BHUBANESWAR: Even as the new cases and fatalities are showing a sign of improvement, the month of May proved to be deadliest as the number of cases detected was close to that of the entire first wave last year.
The COVID carnage also claimed twice the number of lives in rural Odisha than urban areas.
The State reported 7,729 fresh cases and 39 more deaths in last 24 hours. As many as 68,604 samples were tested including 21,570 through RT-PCR during the period bringing down the positivity rate to 11.26 per cent.
An analysis indicated that 3,19,125 cases were detected in May this year as against 3,29,866 cases between March 15 and December 31, last year. While the disease claimed 1,876 lives last year, 737 people fell to the virus in the last month alone. The case fatality rate, however, was 0.23 per cent as compared to 0.56 per cent during the first wave.
However, the rural and urban divide and age-wise death numbers showed that the COVID-19 severity was disproportionately high in the rural pockets and among the youth and middle-aged without comorbidities.
The number of infections and fatalities among the population of 0-60 years in rural pockets of the State was twice the number in urban areas. Among the 60 years above population, the infection was nearly 20 per cent higher than the urban areas though fatalities were near equal.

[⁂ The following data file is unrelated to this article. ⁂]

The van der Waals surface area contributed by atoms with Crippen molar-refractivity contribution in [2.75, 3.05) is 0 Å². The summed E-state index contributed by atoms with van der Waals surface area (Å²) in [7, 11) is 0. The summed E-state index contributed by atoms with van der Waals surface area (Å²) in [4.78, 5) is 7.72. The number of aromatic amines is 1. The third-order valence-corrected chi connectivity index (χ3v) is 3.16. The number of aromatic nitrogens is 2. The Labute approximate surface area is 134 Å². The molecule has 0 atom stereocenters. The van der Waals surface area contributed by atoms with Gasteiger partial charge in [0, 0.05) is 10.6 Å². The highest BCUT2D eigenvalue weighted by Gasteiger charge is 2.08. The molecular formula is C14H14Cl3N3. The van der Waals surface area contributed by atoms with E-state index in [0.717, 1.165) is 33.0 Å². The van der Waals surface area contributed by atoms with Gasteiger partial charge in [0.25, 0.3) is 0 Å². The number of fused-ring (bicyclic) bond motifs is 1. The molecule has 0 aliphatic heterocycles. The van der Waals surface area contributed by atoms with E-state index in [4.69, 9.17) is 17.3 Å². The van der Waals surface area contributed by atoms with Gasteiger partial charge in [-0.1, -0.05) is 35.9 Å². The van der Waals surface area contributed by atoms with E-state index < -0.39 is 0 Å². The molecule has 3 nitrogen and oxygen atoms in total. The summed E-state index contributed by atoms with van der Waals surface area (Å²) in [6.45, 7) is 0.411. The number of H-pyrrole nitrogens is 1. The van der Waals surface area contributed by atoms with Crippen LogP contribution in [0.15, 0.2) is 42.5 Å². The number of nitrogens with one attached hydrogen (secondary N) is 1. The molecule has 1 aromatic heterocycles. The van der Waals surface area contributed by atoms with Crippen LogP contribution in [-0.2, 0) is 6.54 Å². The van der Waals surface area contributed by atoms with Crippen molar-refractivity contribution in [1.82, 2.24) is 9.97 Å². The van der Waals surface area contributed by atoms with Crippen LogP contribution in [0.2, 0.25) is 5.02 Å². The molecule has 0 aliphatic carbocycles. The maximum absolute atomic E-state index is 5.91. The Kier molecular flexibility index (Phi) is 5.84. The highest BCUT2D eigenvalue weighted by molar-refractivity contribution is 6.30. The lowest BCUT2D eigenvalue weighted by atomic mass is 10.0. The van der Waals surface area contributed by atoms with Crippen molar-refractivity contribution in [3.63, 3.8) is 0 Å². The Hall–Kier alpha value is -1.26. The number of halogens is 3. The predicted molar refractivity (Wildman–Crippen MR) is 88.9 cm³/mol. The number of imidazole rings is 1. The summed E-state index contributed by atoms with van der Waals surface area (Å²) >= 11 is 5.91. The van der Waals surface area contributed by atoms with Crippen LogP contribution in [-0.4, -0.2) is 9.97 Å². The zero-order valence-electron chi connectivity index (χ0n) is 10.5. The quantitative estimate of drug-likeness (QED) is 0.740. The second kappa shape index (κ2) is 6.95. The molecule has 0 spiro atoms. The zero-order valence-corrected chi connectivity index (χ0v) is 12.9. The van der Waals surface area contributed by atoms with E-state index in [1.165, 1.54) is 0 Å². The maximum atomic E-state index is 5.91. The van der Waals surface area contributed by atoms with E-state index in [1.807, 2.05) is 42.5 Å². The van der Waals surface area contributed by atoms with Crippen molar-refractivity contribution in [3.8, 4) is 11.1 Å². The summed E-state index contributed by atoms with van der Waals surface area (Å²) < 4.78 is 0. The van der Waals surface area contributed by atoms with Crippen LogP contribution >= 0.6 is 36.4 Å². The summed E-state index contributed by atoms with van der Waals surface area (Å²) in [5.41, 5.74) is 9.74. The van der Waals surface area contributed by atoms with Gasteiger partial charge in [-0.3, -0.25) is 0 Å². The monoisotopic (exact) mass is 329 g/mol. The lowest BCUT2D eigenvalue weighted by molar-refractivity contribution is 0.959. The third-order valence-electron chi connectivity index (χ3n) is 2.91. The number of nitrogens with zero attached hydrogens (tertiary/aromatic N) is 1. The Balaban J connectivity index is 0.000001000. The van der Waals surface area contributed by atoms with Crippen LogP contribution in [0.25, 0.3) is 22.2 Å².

Of the total cases, 2,08,118 people in rural areas and 1,11,007 in urban localities, including 16,834 and 7,833 persons of less than 16 years, 1,12,177 and 55,167 of 17-40 years age group, 62,394 and 35,905 of 41-60 age group and 16,713 and 12,102 people aged above 60 years respectively tested positive in May.
As far as death toll is concerned, two children, 117 youth, 222 middle-aged and 108 senior citizens succumbed in villages as against one, 41, 139 and 107 respectively in towns and cities. A total of 449 people in rural areas and 288 in urban localities died of Covid-19.
Microbiologist Dr Tribhuban Mohan Mohapatra said the lack of preparedness, limited use of preventives like masks and poor sanitation led to the spread as many people were exposed to the virus during the second wave.
"This apart, the spread continued in families and immediate neighbourhoods due to noncompliance of Covid appropriate behaviour, delay in testing and infected people sharing cramped living spaces with family members," he said.